Tuesday saw us all riding the train into Dublin for some sightseeing, museum visiting, general touristy things and black stuff and we all met up again in the Merchants Arch pub near the Ha’penny Bridge. Again, more of the black stuff was administered to the foot sore and further soothing thanks to the excellent live solo musician. We decided to order food and this was reasonable pub grub. the only things that spoiled it was the staff asking you repeatedly if you had finished whilst we were still eating, and the change of musician for one who was not quite as talented.
Our Wednesday morning departure was delayed as the overnight winds were not abating as promised and there was no way of knowing if the gusting 30 knots we were seeing in the marina were going to be worse once out of the shelter. Judging by the absence of other vessels venturing out, it seemed a reasonable call and the rain made the decision that much simpler.
By 3:30 the north westerly wind had dropped sufficiently and the tide had again turned in our favour so we slipped at 15:45 and had a sunny fast sail of the 23 nm down to Wicklow in the lightening breeze averaging 7 knots and entering the harbour at 19:10. At 19:20, having sampled the delights of Wicklow, we raised the main and left the harbour heading for Arklow a further 13nm south arriving just 2 hours later on what was a lovely bright evening.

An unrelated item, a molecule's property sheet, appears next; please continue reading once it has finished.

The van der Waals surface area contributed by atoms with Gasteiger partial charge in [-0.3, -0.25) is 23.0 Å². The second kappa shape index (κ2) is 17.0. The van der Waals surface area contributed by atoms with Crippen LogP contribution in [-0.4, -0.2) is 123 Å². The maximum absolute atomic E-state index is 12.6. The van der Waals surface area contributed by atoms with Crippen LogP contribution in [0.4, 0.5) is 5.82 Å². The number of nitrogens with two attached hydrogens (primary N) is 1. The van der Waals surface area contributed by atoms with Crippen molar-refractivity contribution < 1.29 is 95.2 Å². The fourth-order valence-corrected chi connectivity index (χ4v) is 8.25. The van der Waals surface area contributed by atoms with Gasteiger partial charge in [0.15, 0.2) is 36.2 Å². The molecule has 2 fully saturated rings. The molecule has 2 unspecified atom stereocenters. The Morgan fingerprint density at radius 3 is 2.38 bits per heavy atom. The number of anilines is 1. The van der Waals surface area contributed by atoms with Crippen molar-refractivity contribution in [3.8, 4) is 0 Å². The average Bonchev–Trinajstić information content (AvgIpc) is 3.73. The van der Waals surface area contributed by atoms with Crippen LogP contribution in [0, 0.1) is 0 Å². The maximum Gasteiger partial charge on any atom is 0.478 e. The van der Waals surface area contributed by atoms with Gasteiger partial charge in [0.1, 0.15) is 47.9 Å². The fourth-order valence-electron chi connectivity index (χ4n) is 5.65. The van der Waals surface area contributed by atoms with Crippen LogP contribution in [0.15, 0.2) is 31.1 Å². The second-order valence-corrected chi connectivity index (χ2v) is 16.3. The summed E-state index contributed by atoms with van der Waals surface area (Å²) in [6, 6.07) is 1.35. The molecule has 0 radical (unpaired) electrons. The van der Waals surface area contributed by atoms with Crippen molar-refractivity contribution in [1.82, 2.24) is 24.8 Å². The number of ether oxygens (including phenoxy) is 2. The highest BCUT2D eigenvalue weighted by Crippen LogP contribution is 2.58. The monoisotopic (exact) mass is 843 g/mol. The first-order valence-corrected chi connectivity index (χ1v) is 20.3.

At Arklow we couldn’t raise the marina on the radio so we nosed into the narrow entrance avoiding a large lump of steel overhanging the entrance and squeezing us close to a moored boat. Once in we realised the tiny 48 boat marina had no available space, watched by the concerned owners, we managed to turn round and head back out into the river to raft against another boat on the visitors mooring as advised by the marina residents. The boat we had to tie against insisted they were leaving very early and when that failed to dissuade us they pulled out the ‘harbour master told us no rafting’ card - in other words, a lie. Why do people do that? At 21:45 we moored in the lonely commercial fishing harbour just as the light finally began to fade. We had no means of getting back in if we left the boat so we had another excellent meal on board washed down with our own stocks but no black stuff.
Thursday morning we were up late and saw there was now space on the visitors’ pontoon. However, taking precedence over everything else we had to sort out a problem with our heads - the tank was blocked and overflowing. We left the harbour and made our way to the bay so as not to offend, but it still took a lot of work with a broom handle to get things moving again - enough said.